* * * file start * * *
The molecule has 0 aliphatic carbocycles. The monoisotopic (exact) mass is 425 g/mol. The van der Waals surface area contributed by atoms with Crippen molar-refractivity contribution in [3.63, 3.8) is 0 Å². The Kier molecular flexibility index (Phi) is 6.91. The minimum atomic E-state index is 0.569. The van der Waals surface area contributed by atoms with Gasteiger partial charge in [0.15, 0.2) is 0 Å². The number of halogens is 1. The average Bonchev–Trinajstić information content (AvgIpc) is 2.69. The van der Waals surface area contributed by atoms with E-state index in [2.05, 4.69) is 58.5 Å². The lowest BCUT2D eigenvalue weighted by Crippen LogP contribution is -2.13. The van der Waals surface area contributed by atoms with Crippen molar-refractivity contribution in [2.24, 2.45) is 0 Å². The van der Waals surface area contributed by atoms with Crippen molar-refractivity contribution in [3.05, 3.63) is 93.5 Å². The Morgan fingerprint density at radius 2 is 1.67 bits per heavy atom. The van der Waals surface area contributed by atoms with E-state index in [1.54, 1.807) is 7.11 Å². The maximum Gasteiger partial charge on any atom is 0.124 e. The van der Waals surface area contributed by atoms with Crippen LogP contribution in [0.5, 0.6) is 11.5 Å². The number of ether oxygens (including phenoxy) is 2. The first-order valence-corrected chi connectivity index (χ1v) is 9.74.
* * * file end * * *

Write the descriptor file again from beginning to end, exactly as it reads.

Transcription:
The molecule has 0 aliphatic carbocycles. The monoisotopic (exact) mass is 425 g/mol. The van der Waals surface area contributed by atoms with Crippen molar-refractivity contribution in [3.63, 3.8) is 0 Å². The Kier molecular flexibility index (Phi) is 6.91. The minimum atomic E-state index is 0.569. The van der Waals surface area contributed by atoms with Gasteiger partial charge in [0.15, 0.2) is 0 Å². The number of halogens is 1. The average Bonchev–Trinajstić information content (AvgIpc) is 2.69. The van der Waals surface area contributed by atoms with E-state index in [2.05, 4.69) is 58.5 Å². The lowest BCUT2D eigenvalue weighted by Crippen LogP contribution is -2.13. The van der Waals surface area contributed by atoms with Crippen molar-refractivity contribution in [2.24, 2.45) is 0 Å². The van der Waals surface area contributed by atoms with Crippen molar-refractivity contribution in [3.05, 3.63) is 93.5 Å². The Morgan fingerprint density at radius 2 is 1.67 bits per heavy atom. The van der Waals surface area contributed by atoms with E-state index in [1.54, 1.807) is 7.11 Å². The maximum Gasteiger partial charge on any atom is 0.124 e. The van der Waals surface area contributed by atoms with Crippen LogP contribution in [0.5, 0.6) is 11.5 Å². The number of ether oxygens (including phenoxy) is 2. The first-order valence-corrected chi connectivity index (χ1v) is 9.74.